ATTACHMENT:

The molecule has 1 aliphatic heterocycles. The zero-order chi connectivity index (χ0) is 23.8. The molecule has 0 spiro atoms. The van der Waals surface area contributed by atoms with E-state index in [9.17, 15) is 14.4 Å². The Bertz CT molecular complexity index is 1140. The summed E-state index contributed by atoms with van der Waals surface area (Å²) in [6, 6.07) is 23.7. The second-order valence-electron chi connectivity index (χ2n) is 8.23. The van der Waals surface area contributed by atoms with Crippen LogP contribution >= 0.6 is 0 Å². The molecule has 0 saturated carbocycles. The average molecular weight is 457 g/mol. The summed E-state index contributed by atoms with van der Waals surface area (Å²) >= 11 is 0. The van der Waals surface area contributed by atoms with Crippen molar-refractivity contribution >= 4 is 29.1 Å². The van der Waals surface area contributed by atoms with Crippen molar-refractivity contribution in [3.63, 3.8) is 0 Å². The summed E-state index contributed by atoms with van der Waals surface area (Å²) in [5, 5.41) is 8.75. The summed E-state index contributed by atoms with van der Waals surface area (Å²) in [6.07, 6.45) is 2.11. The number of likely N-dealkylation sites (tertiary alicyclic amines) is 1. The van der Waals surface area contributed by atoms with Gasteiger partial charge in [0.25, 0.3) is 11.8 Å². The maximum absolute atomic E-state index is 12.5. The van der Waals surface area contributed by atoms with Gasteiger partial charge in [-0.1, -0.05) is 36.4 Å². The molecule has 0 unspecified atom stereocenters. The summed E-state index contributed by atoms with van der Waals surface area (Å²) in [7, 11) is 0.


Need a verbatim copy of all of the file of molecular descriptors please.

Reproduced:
The molecule has 1 aliphatic heterocycles. The zero-order chi connectivity index (χ0) is 23.8. The molecule has 0 spiro atoms. The van der Waals surface area contributed by atoms with E-state index in [9.17, 15) is 14.4 Å². The Bertz CT molecular complexity index is 1140. The summed E-state index contributed by atoms with van der Waals surface area (Å²) in [6, 6.07) is 23.7. The second-order valence-electron chi connectivity index (χ2n) is 8.23. The van der Waals surface area contributed by atoms with Crippen LogP contribution >= 0.6 is 0 Å². The molecule has 0 saturated carbocycles. The average molecular weight is 457 g/mol. The summed E-state index contributed by atoms with van der Waals surface area (Å²) >= 11 is 0. The van der Waals surface area contributed by atoms with Crippen molar-refractivity contribution >= 4 is 29.1 Å². The van der Waals surface area contributed by atoms with Crippen molar-refractivity contribution in [3.63, 3.8) is 0 Å². The summed E-state index contributed by atoms with van der Waals surface area (Å²) in [5, 5.41) is 8.75. The summed E-state index contributed by atoms with van der Waals surface area (Å²) in [6.07, 6.45) is 2.11. The number of likely N-dealkylation sites (tertiary alicyclic amines) is 1. The van der Waals surface area contributed by atoms with Gasteiger partial charge in [0.25, 0.3) is 11.8 Å². The maximum absolute atomic E-state index is 12.5. The van der Waals surface area contributed by atoms with Gasteiger partial charge in [-0.1, -0.05) is 36.4 Å². The molecule has 0 unspecified atom stereocenters. The summed E-state index contributed by atoms with van der Waals surface area (Å²) in [7, 11) is 0.